I'm confused by this statement, probably because I'm over four years removed from climbing in these locations. Is Smoke Bluffs easy or sandbag? I always thought it was a little on the soft side compared to places like Index and Joshua Tree.

 

Sorry about the thread drift.

 

And to reiterate a post made earlier, I can climb much harder than 5.4, yet a romp up in the Flatirons is fun every once in a while. I think it all depends on how "safe" they make it. Are we talking Darrington safe or Exit 38 safe?

 

 

 

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Crap Crags was a fine adventure route. The trees made for consistent shady belays on a sunny exposure, the 5.7+ grade was fair compared to WA Pass or Snow Ck Wall, but not consistent with Smoke Bluffs grading.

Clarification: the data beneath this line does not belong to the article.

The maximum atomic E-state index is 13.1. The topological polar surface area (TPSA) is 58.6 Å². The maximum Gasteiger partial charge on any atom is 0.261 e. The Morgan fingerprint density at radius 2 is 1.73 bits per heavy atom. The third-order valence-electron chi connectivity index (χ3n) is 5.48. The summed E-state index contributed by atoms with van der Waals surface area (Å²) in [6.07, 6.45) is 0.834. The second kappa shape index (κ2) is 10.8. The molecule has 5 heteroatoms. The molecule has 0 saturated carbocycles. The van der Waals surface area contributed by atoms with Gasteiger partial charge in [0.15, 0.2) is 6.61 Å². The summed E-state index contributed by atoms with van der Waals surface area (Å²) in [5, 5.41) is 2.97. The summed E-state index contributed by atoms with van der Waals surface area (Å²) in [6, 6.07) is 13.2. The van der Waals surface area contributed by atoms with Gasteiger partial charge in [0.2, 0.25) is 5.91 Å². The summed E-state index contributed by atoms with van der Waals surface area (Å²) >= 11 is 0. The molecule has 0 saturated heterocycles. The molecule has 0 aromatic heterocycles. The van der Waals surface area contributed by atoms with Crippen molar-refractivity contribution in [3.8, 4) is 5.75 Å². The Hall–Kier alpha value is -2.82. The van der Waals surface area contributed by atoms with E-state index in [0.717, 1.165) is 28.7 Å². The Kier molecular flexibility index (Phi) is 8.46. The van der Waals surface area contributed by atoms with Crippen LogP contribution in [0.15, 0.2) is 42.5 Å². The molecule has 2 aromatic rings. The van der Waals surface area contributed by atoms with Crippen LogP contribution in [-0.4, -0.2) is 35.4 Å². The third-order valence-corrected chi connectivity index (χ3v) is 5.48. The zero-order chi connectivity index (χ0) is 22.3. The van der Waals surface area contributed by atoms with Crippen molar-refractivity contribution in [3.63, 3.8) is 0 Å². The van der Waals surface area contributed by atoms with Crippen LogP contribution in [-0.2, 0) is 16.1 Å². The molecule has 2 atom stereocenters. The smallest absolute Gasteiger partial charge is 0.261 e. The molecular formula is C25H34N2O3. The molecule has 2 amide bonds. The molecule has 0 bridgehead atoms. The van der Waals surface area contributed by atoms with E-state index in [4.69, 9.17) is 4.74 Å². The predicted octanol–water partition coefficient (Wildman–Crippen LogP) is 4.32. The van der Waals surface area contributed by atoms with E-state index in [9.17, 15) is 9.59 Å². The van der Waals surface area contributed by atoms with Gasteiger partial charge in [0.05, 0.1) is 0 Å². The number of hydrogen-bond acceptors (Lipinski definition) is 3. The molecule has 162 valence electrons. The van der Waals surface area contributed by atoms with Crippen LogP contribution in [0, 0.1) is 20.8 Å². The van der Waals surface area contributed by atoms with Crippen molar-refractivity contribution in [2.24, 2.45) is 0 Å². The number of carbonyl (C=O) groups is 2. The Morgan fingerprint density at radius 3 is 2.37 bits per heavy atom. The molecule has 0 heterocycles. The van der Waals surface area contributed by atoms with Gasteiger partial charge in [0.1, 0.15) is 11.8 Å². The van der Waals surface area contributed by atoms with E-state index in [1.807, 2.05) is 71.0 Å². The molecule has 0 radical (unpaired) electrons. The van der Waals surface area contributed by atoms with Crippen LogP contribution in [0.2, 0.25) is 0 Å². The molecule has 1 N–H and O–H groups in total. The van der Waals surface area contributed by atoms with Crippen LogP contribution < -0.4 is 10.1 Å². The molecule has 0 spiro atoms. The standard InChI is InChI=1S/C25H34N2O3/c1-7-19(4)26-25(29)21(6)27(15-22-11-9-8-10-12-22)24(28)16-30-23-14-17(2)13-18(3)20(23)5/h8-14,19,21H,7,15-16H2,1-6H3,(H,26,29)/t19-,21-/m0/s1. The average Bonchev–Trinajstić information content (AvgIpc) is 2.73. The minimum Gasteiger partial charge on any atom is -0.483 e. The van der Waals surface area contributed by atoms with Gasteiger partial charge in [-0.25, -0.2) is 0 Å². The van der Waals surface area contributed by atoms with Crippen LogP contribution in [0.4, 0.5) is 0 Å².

I'm confused by this statement, probably because I'm over four years removed from climbing in these locations. Is Smoke Bluffs easy or sandbag? I always thought it was a little on the soft side compared to places like Index and Joshua Tree.

 

 

Smoke bluffs grades are soft as little bunnywabbit whapped in fuzzywuzzy bwanket. Wiring Laughing Crack and Burgers&Fries will not teach you the skills that will get you up Crap Crags with happy joyful friendship time - though all are rated 5.7. Dig?

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are soft as little bunnywabbit whapped in fuzzywuzzy bwanket

 

For a second there I thought I was reading a story to my nieces and nephews!! sickie